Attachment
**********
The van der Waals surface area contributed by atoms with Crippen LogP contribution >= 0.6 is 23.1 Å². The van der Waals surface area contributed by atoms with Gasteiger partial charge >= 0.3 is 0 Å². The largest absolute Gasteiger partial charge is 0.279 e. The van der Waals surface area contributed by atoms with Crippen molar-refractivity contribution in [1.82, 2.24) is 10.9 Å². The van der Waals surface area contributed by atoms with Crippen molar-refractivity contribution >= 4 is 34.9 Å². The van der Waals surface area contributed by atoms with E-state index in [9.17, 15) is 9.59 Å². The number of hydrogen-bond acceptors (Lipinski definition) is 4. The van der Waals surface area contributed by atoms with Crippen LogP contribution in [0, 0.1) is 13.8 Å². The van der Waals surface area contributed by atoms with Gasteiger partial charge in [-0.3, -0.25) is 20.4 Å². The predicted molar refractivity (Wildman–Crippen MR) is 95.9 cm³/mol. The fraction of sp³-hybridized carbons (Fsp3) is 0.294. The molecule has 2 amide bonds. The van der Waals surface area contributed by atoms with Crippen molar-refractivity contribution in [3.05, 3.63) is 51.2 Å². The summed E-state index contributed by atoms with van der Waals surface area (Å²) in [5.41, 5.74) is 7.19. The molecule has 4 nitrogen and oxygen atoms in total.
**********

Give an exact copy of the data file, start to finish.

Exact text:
The van der Waals surface area contributed by atoms with Crippen LogP contribution >= 0.6 is 23.1 Å². The van der Waals surface area contributed by atoms with Gasteiger partial charge >= 0.3 is 0 Å². The largest absolute Gasteiger partial charge is 0.279 e. The van der Waals surface area contributed by atoms with Crippen molar-refractivity contribution in [1.82, 2.24) is 10.9 Å². The van der Waals surface area contributed by atoms with Crippen molar-refractivity contribution >= 4 is 34.9 Å². The van der Waals surface area contributed by atoms with E-state index in [9.17, 15) is 9.59 Å². The number of hydrogen-bond acceptors (Lipinski definition) is 4. The van der Waals surface area contributed by atoms with Crippen LogP contribution in [0, 0.1) is 13.8 Å². The van der Waals surface area contributed by atoms with Gasteiger partial charge in [-0.3, -0.25) is 20.4 Å². The predicted molar refractivity (Wildman–Crippen MR) is 95.9 cm³/mol. The fraction of sp³-hybridized carbons (Fsp3) is 0.294. The molecule has 2 amide bonds. The van der Waals surface area contributed by atoms with Crippen molar-refractivity contribution in [3.05, 3.63) is 51.2 Å². The summed E-state index contributed by atoms with van der Waals surface area (Å²) in [5.41, 5.74) is 7.19. The molecule has 4 nitrogen and oxygen atoms in total.